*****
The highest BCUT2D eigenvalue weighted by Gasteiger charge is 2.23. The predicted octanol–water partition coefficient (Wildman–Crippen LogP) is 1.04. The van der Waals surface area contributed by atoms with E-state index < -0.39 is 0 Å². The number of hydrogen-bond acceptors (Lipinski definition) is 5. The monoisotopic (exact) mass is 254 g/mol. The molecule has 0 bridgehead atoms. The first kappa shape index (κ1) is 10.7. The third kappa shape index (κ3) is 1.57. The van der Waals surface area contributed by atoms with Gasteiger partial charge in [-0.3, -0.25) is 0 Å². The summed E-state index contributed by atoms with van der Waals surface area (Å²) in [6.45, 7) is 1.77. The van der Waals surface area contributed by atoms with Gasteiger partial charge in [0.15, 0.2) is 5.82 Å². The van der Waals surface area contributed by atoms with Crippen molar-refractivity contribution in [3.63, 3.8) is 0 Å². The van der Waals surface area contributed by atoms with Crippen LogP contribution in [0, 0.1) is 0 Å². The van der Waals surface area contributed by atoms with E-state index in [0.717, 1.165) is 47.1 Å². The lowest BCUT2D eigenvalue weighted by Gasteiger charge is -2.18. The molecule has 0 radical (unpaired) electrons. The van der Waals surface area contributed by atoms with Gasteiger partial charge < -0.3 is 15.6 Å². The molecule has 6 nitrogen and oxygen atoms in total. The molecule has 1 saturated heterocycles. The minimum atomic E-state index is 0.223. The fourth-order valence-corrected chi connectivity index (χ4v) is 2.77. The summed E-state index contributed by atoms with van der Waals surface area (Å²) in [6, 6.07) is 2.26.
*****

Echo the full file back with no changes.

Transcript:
The highest BCUT2D eigenvalue weighted by Gasteiger charge is 2.23. The predicted octanol–water partition coefficient (Wildman–Crippen LogP) is 1.04. The van der Waals surface area contributed by atoms with E-state index < -0.39 is 0 Å². The number of hydrogen-bond acceptors (Lipinski definition) is 5. The monoisotopic (exact) mass is 254 g/mol. The molecule has 0 bridgehead atoms. The first kappa shape index (κ1) is 10.7. The third kappa shape index (κ3) is 1.57. The van der Waals surface area contributed by atoms with Gasteiger partial charge in [-0.3, -0.25) is 0 Å². The summed E-state index contributed by atoms with van der Waals surface area (Å²) in [6.45, 7) is 1.77. The van der Waals surface area contributed by atoms with Gasteiger partial charge in [0.15, 0.2) is 5.82 Å². The van der Waals surface area contributed by atoms with Crippen molar-refractivity contribution in [3.63, 3.8) is 0 Å². The van der Waals surface area contributed by atoms with Crippen LogP contribution in [0, 0.1) is 0 Å². The van der Waals surface area contributed by atoms with E-state index in [0.717, 1.165) is 47.1 Å². The lowest BCUT2D eigenvalue weighted by Gasteiger charge is -2.18. The molecule has 0 radical (unpaired) electrons. The van der Waals surface area contributed by atoms with Gasteiger partial charge < -0.3 is 15.6 Å². The molecule has 6 nitrogen and oxygen atoms in total. The molecule has 1 saturated heterocycles. The minimum atomic E-state index is 0.223. The fourth-order valence-corrected chi connectivity index (χ4v) is 2.77. The summed E-state index contributed by atoms with van der Waals surface area (Å²) in [6, 6.07) is 2.26.